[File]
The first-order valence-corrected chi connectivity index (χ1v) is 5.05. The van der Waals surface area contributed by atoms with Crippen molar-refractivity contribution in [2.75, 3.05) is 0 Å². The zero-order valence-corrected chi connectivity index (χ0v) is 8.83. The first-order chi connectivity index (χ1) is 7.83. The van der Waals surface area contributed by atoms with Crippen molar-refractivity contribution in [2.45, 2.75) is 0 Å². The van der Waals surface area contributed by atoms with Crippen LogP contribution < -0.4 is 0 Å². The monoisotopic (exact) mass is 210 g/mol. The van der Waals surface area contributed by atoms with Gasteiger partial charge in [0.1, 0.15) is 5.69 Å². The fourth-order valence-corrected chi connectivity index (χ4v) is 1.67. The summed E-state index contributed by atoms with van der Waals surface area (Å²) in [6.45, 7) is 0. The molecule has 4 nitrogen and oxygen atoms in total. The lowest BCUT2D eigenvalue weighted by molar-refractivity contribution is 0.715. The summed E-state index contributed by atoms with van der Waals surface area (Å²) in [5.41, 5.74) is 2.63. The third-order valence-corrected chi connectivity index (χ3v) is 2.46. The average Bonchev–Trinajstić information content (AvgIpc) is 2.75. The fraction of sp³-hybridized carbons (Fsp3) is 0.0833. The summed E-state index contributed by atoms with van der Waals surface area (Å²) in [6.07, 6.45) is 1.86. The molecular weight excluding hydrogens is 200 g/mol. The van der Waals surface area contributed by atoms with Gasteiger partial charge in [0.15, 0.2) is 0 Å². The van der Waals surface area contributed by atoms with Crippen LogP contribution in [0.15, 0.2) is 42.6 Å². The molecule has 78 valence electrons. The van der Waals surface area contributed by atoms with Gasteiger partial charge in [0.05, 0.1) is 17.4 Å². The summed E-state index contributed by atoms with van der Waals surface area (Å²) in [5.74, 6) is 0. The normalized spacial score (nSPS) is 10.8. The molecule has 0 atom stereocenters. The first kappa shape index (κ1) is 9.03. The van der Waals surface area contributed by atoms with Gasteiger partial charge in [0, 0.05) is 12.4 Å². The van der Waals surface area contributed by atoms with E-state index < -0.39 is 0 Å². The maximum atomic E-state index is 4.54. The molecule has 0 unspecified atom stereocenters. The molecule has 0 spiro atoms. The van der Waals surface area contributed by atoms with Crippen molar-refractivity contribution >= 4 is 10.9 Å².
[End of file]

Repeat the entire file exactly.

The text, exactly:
The first-order valence-corrected chi connectivity index (χ1v) is 5.05. The van der Waals surface area contributed by atoms with Crippen molar-refractivity contribution in [2.75, 3.05) is 0 Å². The zero-order valence-corrected chi connectivity index (χ0v) is 8.83. The first-order chi connectivity index (χ1) is 7.83. The van der Waals surface area contributed by atoms with Crippen molar-refractivity contribution in [2.45, 2.75) is 0 Å². The van der Waals surface area contributed by atoms with Crippen LogP contribution < -0.4 is 0 Å². The monoisotopic (exact) mass is 210 g/mol. The van der Waals surface area contributed by atoms with Gasteiger partial charge in [0.1, 0.15) is 5.69 Å². The fourth-order valence-corrected chi connectivity index (χ4v) is 1.67. The summed E-state index contributed by atoms with van der Waals surface area (Å²) in [6.45, 7) is 0. The molecule has 4 nitrogen and oxygen atoms in total. The lowest BCUT2D eigenvalue weighted by molar-refractivity contribution is 0.715. The summed E-state index contributed by atoms with van der Waals surface area (Å²) in [5.41, 5.74) is 2.63. The third-order valence-corrected chi connectivity index (χ3v) is 2.46. The average Bonchev–Trinajstić information content (AvgIpc) is 2.75. The fraction of sp³-hybridized carbons (Fsp3) is 0.0833. The summed E-state index contributed by atoms with van der Waals surface area (Å²) in [6.07, 6.45) is 1.86. The molecular weight excluding hydrogens is 200 g/mol. The van der Waals surface area contributed by atoms with Gasteiger partial charge in [0.15, 0.2) is 0 Å². The van der Waals surface area contributed by atoms with Crippen LogP contribution in [0.15, 0.2) is 42.6 Å². The molecule has 78 valence electrons. The van der Waals surface area contributed by atoms with Gasteiger partial charge in [0.05, 0.1) is 17.4 Å². The summed E-state index contributed by atoms with van der Waals surface area (Å²) in [5.74, 6) is 0. The normalized spacial score (nSPS) is 10.8. The molecule has 0 atom stereocenters. The first kappa shape index (κ1) is 9.03. The van der Waals surface area contributed by atoms with Gasteiger partial charge in [0, 0.05) is 12.4 Å². The van der Waals surface area contributed by atoms with E-state index < -0.39 is 0 Å². The maximum atomic E-state index is 4.54. The molecule has 0 unspecified atom stereocenters. The molecule has 0 spiro atoms. The van der Waals surface area contributed by atoms with Crippen molar-refractivity contribution >= 4 is 10.9 Å².